This piece was written on 17 September 2015
Today is my 80th birthday. My birthday has always been inextricably linked with the Battle of Britain – well, since 1940 anyway. I was born exactly five years before the B of B so obviously I remember nothing of the battle and, living in Wakefield in the West Riding of Yorkshire, I imagine it had little impact on my parents and neighbours other than the daily wartime restrictions that everyone lived with.
The RAF used to participate in the annual B of B events by programming a Church Parade in the Station Church on what became known as Battle of Britain Sunday. There was also a full station parade on the previous Saturday. My first B of B in the RAF was in 1953 but, because we had only just started our recruit training, we could not take part in the station parade at RAF Bridgnorth. Instead, we had to go onto the parade gound, standing to one side, so that we could watch. The only concession to non-Church of England personnel, and there were very few in the 1950s, was the order: “Fall out Roman Catholics and Jews”. When they had smartly moved off to one side of the Parade Ground, the Station Padre conducted prayers on the parade ground. Those personnel then had to stand with their backs to the proceedings until the order “Fall in Roman Catholics and Jews” was given. Apparently RCs and Jews were not allowed by their faith to listen to a C of E Padre – that’s what we were told anyway! I can remember a church parade at RAF Locking in 1954 when the Parade Commander forgot to fall the RCs and Jews back in again before the final March Past started and chaos resulted as order countermanded order.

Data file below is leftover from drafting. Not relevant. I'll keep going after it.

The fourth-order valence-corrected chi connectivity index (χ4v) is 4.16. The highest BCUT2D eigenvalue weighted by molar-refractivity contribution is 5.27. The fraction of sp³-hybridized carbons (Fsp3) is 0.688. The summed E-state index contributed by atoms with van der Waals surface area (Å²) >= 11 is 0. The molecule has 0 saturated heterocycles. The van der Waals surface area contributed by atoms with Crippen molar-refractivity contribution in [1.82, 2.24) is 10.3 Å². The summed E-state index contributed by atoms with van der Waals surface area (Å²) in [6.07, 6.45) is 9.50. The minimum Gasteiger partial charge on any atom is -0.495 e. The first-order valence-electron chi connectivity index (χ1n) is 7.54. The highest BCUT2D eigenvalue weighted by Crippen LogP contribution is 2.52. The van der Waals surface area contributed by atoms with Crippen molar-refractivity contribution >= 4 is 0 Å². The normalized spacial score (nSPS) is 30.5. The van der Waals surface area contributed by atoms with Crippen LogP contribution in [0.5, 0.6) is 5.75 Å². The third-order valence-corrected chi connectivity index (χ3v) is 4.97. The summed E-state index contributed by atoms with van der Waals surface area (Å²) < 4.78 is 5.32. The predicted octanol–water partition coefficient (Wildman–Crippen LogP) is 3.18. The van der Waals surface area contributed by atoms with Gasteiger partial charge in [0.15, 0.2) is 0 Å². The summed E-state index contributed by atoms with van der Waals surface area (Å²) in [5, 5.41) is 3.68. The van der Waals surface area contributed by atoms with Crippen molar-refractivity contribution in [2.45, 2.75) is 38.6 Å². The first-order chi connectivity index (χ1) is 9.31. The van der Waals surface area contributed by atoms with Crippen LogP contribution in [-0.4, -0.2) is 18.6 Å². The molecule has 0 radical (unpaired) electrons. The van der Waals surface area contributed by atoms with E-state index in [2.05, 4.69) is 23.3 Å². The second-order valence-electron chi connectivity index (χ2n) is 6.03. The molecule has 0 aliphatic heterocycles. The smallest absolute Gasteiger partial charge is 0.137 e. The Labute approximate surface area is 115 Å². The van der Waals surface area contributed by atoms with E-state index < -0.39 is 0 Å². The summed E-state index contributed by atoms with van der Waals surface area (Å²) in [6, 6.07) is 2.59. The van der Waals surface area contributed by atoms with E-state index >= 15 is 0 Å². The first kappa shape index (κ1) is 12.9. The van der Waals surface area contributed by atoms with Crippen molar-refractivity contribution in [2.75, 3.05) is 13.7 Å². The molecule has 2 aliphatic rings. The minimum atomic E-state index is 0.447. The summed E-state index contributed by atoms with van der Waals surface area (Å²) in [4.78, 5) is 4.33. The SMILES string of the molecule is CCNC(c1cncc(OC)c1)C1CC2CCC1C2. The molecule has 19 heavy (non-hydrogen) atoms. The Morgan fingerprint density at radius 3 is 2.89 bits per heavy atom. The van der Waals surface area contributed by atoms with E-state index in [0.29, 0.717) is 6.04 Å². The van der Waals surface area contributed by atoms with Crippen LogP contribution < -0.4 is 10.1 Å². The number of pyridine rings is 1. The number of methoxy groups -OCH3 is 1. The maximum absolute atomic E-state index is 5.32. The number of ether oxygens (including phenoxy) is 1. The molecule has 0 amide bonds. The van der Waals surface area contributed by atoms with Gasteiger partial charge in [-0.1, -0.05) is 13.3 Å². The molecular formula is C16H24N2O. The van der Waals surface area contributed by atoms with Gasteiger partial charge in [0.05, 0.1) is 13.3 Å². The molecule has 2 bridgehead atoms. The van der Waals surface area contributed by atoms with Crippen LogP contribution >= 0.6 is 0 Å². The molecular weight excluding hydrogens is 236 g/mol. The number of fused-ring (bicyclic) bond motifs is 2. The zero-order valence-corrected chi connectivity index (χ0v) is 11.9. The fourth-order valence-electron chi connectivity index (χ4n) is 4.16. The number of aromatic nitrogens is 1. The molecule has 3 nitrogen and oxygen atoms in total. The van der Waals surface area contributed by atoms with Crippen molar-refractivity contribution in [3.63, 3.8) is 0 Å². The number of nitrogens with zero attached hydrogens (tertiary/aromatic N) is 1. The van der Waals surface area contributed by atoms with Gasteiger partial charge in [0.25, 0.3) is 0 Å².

Digression! On all our individual wardrobes in barrack blocks there was a space for a small card which indicated the airman's number, rank, name and religion. Partway through my course at No 1 Radio School RAF Locking in 1954, when we had just gained a new corporal Drill Iinstructor, we invented a new 'religion' which we called Cathode Follower to confuse him – a cathode follower was a particular radio valve circuit but only those trained in wireless will understand! He was not amused when he realised he had been taken in but it was too late to do anything about it.
Many RAF stations used to take part in civilian B of B celebrations when there was a town or city close by. In 1964 I led the contingent from RAF Gaydon that marched past the War Memorial on the High Street in Leamington Spa where the Lord Lieutenant for the County, the Town Mayor and other dignitaries had gathered. The High Street was lined with hundreds of townspeople. (See image below.)
The largest flying stations usually organised flying displays for the public on Battle of Britain weekend. I remember in particular the ones at Gaydon and Finningley in the 1960s – in fact I was the Public Relations Officer for the very first Finningley B of B Open Day – in addition to my normal duties of course. Gradually, as the years passed, the prefix “Battle of Britain” was dropped and they became just Open Days or Families’ Days and even those had disappeared almost completely by the time I retired in 2001 – apparently for insurance and security reasons as well as the cost and effort required.
Long before I retired from the RAF, however, formal church parades on parade grounds were a thing of the past because insufficient personnel were capable of doing the necessary drill either smartly or correctly and in any case you couldn’t have highly qualified personnel being taken away from their primary duties to mount a ceremonial parade. One by one many stations converted their parade grounds into car parks, to the dismay of the old-time Station Warrant Officers.